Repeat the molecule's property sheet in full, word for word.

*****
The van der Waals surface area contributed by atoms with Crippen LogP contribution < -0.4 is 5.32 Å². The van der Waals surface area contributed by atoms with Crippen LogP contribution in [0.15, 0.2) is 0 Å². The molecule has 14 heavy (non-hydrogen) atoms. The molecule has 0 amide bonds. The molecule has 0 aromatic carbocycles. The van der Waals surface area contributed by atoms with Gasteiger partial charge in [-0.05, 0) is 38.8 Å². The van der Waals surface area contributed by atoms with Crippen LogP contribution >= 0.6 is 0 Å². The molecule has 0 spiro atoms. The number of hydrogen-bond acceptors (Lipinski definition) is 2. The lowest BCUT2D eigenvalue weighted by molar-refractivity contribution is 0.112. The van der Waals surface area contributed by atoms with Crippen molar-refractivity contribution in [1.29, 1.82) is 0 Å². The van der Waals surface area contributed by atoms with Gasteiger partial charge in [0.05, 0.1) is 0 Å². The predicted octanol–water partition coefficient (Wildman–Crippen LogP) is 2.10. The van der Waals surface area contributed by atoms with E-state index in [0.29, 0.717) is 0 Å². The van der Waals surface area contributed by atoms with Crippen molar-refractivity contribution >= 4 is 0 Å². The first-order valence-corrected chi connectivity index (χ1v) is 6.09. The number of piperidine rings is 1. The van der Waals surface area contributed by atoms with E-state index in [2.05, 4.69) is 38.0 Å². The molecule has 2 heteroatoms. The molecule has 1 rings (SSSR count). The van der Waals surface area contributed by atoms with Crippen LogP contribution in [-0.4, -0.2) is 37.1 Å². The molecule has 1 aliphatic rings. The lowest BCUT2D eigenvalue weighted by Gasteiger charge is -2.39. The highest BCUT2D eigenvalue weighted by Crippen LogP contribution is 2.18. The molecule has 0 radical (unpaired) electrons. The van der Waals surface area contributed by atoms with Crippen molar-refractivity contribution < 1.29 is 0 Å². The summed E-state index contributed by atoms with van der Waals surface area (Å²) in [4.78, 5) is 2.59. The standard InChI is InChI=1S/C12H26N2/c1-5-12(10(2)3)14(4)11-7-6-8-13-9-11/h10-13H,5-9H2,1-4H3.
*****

The van der Waals surface area contributed by atoms with Crippen LogP contribution < -0.4 is 5.32 Å². The van der Waals surface area contributed by atoms with Crippen LogP contribution in [0.15, 0.2) is 0 Å². The molecule has 14 heavy (non-hydrogen) atoms. The molecule has 0 amide bonds. The molecule has 0 aromatic carbocycles. The van der Waals surface area contributed by atoms with Gasteiger partial charge in [-0.05, 0) is 38.8 Å². The van der Waals surface area contributed by atoms with Crippen LogP contribution >= 0.6 is 0 Å². The molecule has 0 spiro atoms. The number of hydrogen-bond acceptors (Lipinski definition) is 2. The lowest BCUT2D eigenvalue weighted by molar-refractivity contribution is 0.112. The van der Waals surface area contributed by atoms with Crippen molar-refractivity contribution in [1.29, 1.82) is 0 Å². The van der Waals surface area contributed by atoms with Gasteiger partial charge in [0.05, 0.1) is 0 Å². The predicted octanol–water partition coefficient (Wildman–Crippen LogP) is 2.10. The van der Waals surface area contributed by atoms with E-state index in [0.29, 0.717) is 0 Å². The van der Waals surface area contributed by atoms with Crippen molar-refractivity contribution >= 4 is 0 Å². The first-order valence-corrected chi connectivity index (χ1v) is 6.09. The number of piperidine rings is 1. The van der Waals surface area contributed by atoms with E-state index in [2.05, 4.69) is 38.0 Å². The molecule has 2 heteroatoms. The molecule has 1 rings (SSSR count). The van der Waals surface area contributed by atoms with Crippen LogP contribution in [-0.4, -0.2) is 37.1 Å². The molecule has 1 aliphatic rings. The lowest BCUT2D eigenvalue weighted by Gasteiger charge is -2.39. The highest BCUT2D eigenvalue weighted by Crippen LogP contribution is 2.18. The molecule has 0 radical (unpaired) electrons. The van der Waals surface area contributed by atoms with Crippen molar-refractivity contribution < 1.29 is 0 Å². The summed E-state index contributed by atoms with van der Waals surface area (Å²) in [4.78, 5) is 2.59. The standard InChI is InChI=1S/C12H26N2/c1-5-12(10(2)3)14(4)11-7-6-8-13-9-11/h10-13H,5-9H2,1-4H3.